Ingham, Norfolk, Holy Trinity Church
History, tourist information, and nearby accommodation
HERITAGE HIGHLIGHTS: Sir Oliver de Ingham tomb, c. 1343
Holy Trinity church dates to the 13th century, but there may have been a church on this spot since the late Saxon period. The oldest part of the present building is the south-west corner of the chancel. If you look closely at the stonework you can see that it is made of whole pieces of flint, rather than the attractive knapped flint used in the rest of the building.
You can also see what appears to be a blocked priest's doorway in the wall. Some of the stonework is in herringbone style, common in the late Saxon and early Norman period, but it seems doubtful that this is any earlier than 13th century.
Most of the church dates to the middle of the 14th century, just prior to the onset of the Black Death in 1348. On the north side of the chancel is the tomb of Sir Oliver de Ingham, who died in 1343. The tomb is in the position usually reserved for the founder, which might suggest that the church was erected around 1343, however the style of Sir Oliver's effigy points to an earlier time period, so it seems more likely that he had his own tomb and effigy prepared during his lifetime.
The nave was certainly rebuilt by Sir Oliver's daughter Joan and her husband Sir Miles Stapleton, after Sir Olivers death. The Stapleton's founded a college of Trinitarian friars dedicated to the Holy Trinity and St Victor to serve the church. There were two brothers, a sacrist, and a prior to serve Ingham and nearby Walcot churches, and the sacrist also acted as the vicar of Ingham. Though it was never very large, Ingham Priory was the mother house for all the other Trinitarian foundations in England.
There are traces of the monastic buildings on the north side of the church, but the best surviving parts of Ingham Priory now form the core of the nearby Swan Inn.
The college had risen to support six canons, a sacrist, and a prior by the 16th century. Perhaps the college finances could not support so many, for when Thomas Cromwell's commissioners descended upon Ingham in 1536 to suppress the college, they discovered that it had already stopped operating.
Though the nave is mostly 14th century, the south porch is from 1440. It is almost unique in English parish churches in that there are two storeys above the porch entrance. These two chambers were used as a residence by the sacrist of Ingham Priory, in his role as vicar of the church. Only seven parish churches in England have two upper storeys to a porch like this.
Another late medieval addition is the west tower. We do not know exactly when it was begun, but in 1488 the rector of Sutton left money in his will towards the tower, so we know it was being built at that time. On the east face of the tower battlements is a Maltese Cross, the symbol of the Trinitarian Order. The same symbol appears over the west door, along with arms of the church patrons, the de la Pole, Stapleton, Ingham, and Felbrigg families. There are two bells in the tower. The oldest is medieval, of an known date, and the second was cast in 1661.
The interior is a mix of original medieval features and the efforts of a Victorian restoration under the architect JP Seddon. Between the nave and chancel is the base of a medieval stone pulpitum, or screen. The font is 13th century, made of Purbeck marble, decorated with blank arches.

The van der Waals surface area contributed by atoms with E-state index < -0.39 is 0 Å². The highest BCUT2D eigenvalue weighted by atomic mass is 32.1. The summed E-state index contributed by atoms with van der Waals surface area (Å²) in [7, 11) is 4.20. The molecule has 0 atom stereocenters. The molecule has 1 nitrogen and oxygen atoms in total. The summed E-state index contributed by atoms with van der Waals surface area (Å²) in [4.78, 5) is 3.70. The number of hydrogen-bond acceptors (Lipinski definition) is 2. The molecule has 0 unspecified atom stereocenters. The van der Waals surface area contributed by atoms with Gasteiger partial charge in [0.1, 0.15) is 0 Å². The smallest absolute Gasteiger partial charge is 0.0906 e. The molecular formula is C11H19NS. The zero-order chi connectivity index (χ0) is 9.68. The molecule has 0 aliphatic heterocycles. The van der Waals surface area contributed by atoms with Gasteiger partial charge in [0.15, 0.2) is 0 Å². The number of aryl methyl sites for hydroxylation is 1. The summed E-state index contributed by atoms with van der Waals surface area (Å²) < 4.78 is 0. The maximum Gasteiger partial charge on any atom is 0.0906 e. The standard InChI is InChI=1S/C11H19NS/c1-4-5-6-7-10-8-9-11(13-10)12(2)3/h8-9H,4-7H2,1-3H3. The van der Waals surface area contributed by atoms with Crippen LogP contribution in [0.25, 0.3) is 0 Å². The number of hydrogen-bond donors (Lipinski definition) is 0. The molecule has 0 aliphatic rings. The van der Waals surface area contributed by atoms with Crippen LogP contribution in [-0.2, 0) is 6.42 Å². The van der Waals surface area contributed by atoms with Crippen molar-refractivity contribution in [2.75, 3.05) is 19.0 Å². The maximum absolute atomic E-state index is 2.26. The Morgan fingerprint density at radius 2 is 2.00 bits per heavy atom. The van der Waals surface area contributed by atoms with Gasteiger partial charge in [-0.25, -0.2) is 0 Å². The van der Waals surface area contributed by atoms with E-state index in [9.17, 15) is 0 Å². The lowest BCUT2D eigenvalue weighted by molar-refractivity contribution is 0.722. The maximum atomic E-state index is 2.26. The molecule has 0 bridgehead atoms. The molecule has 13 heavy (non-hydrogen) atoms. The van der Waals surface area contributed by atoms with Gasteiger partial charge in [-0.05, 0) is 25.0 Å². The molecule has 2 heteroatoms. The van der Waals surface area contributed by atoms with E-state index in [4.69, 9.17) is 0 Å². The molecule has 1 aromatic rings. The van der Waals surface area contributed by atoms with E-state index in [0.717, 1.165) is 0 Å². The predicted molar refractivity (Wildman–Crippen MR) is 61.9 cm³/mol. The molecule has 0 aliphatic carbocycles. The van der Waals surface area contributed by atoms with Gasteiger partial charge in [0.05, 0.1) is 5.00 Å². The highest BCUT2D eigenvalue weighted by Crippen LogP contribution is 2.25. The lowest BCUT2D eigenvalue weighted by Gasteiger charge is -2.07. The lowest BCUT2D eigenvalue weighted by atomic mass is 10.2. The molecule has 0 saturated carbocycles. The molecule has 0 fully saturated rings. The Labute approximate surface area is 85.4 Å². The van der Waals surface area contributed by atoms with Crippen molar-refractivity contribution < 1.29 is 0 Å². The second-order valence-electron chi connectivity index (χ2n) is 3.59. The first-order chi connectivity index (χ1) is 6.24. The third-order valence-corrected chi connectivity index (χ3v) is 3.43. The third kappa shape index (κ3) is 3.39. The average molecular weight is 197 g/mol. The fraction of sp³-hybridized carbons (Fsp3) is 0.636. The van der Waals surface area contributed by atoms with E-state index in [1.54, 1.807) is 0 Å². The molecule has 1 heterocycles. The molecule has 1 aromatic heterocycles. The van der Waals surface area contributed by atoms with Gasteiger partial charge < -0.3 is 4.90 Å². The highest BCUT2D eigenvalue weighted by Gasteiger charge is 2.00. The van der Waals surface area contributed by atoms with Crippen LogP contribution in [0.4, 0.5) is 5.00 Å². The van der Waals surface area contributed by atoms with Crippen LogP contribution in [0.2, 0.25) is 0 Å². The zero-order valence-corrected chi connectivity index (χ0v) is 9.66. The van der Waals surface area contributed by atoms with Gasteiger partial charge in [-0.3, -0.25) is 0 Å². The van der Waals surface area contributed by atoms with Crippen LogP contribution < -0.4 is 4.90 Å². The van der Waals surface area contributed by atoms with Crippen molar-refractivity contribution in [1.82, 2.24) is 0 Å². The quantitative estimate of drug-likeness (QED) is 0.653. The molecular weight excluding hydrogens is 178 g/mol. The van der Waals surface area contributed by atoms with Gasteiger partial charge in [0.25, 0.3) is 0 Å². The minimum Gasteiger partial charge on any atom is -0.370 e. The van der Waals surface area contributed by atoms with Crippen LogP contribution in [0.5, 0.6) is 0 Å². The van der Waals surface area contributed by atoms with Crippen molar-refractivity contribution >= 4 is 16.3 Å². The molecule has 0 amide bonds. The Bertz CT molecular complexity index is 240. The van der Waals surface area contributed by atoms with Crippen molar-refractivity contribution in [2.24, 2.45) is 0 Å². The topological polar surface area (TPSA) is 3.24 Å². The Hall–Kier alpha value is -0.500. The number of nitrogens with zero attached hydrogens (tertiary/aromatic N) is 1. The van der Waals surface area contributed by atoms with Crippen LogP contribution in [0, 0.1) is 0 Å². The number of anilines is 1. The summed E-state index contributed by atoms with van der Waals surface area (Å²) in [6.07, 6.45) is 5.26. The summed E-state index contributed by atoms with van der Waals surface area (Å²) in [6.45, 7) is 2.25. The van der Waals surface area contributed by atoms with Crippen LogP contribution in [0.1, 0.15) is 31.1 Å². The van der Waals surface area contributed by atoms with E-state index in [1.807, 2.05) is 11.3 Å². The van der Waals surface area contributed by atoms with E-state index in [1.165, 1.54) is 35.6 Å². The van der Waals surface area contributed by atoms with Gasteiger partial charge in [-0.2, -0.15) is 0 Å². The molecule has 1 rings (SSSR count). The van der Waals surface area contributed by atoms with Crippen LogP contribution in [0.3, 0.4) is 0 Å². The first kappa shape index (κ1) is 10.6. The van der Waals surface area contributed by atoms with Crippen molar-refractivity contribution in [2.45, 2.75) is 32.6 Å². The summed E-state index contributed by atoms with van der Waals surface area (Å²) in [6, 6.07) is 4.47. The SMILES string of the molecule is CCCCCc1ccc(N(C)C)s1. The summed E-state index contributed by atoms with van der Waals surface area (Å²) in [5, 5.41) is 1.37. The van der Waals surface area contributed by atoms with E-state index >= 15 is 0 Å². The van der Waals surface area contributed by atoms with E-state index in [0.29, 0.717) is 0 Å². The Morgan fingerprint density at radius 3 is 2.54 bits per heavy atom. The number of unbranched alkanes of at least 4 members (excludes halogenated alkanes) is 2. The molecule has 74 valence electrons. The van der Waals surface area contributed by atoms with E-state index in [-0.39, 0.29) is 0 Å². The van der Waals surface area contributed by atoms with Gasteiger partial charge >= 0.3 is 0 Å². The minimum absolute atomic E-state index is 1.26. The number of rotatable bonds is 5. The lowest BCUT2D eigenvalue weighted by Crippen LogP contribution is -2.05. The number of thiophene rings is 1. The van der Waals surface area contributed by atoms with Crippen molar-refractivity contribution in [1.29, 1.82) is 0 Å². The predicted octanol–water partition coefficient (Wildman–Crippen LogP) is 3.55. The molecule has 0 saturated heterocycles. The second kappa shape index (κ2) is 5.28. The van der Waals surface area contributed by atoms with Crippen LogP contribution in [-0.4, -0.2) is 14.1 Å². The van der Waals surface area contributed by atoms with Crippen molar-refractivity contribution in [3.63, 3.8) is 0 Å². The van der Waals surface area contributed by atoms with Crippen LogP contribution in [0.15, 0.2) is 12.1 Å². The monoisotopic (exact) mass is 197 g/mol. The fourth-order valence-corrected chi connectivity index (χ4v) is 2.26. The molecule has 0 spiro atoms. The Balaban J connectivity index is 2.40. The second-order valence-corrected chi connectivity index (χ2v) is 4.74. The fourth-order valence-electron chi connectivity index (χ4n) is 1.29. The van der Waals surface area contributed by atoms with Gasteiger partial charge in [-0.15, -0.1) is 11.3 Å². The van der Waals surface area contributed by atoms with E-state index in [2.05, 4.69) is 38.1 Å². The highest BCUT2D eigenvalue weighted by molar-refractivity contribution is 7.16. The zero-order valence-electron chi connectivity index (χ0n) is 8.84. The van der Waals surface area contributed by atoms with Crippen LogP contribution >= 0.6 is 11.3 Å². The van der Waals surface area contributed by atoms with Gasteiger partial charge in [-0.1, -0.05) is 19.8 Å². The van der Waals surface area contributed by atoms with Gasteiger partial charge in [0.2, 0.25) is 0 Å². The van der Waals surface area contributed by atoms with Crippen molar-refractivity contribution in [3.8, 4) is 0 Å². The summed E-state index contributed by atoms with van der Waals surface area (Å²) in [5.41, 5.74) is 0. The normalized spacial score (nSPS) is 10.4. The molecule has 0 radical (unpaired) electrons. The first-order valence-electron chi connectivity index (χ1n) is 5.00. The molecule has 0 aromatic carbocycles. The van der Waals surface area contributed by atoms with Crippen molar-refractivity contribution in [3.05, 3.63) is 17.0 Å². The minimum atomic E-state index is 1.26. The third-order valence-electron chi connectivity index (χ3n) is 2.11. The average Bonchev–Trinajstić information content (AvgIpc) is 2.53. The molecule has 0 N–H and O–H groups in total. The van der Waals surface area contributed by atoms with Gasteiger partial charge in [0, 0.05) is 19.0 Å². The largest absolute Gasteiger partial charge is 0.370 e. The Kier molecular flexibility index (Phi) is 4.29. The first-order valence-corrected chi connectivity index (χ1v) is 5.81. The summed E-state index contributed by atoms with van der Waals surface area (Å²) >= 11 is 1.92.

The main historic interest are the wonderful medieval tombs that survived the Victorian restoration. In the nave is the tomb of Sir Roger de Bois (d. 1300) and his wife Margery (d. 1315), with worn alabaster effigies of the deceased. The style of the effigies suggest that they were carved well after the couple died. On the west side of the tomb chest is a carving of the Resurrection, and a similar carving is set into the cushion on which Margery de Bois' head rests.
On the north side of the chancel is the founder's tomb of Sir Oliver de Ingham, mentioned earlier. His effigy rests on an unusual bed of pebbles, a design found in only two other English churches. One of the others is at Reepham, and was likely carved by the same mason.
There is a worn memorial brass to Sir Brian Stapleton (d. 1438) and a later brass to Lady Elizabeth Calthorpe (d. 1536). On the wall is a copy of a rubbing taken of a brass to Sir Miles Stapleton and his wife Joan. The original brass was stolen several years ago, but the rubbing shows that the couple were depicted holding hands; one of the earliest memorials in England to show this symbol of conjugal tenderness.
Holy Trinity is a fascinating church, full of historic interest. we've visited several times, and found the church open.
About Ingham, Holy Trinity Church
Address: Mill Road, Ingham, Norfolk, England, NR12 9AB
Attraction Type: Historic Church
Location: At the junction of Mill Road and Town Road
Website: Ingham, Holy Trinity Church
Photo Credit: David Ross and Britain Express
NEARBY HISTORIC ATTRACTIONS
Heritage Rated from 1- 5 (low to exceptional) on historic interest
Stalham, St Mary's Church - 1.2 miles (Historic Church)
Sutton, St Michael's Church - 1.3 miles (Historic Church)
Hickling, St Mary's Church - 1.9 miles (Historic Church)
East Ruston Old Vicarage Garden - 2.4 miles (Garden)
East Ruston, St Mary's Church - 2.4 miles (Historic Church)
Happisburgh Lighthouse - 2.9 miles (Historic Building)
Catfield, All Saints Church - 3 miles (Historic Church)
Happisburgh, St Mary's Church - 3.3 miles (Historic Church)
Nearest Accommodation to Ingham, Holy Trinity Church: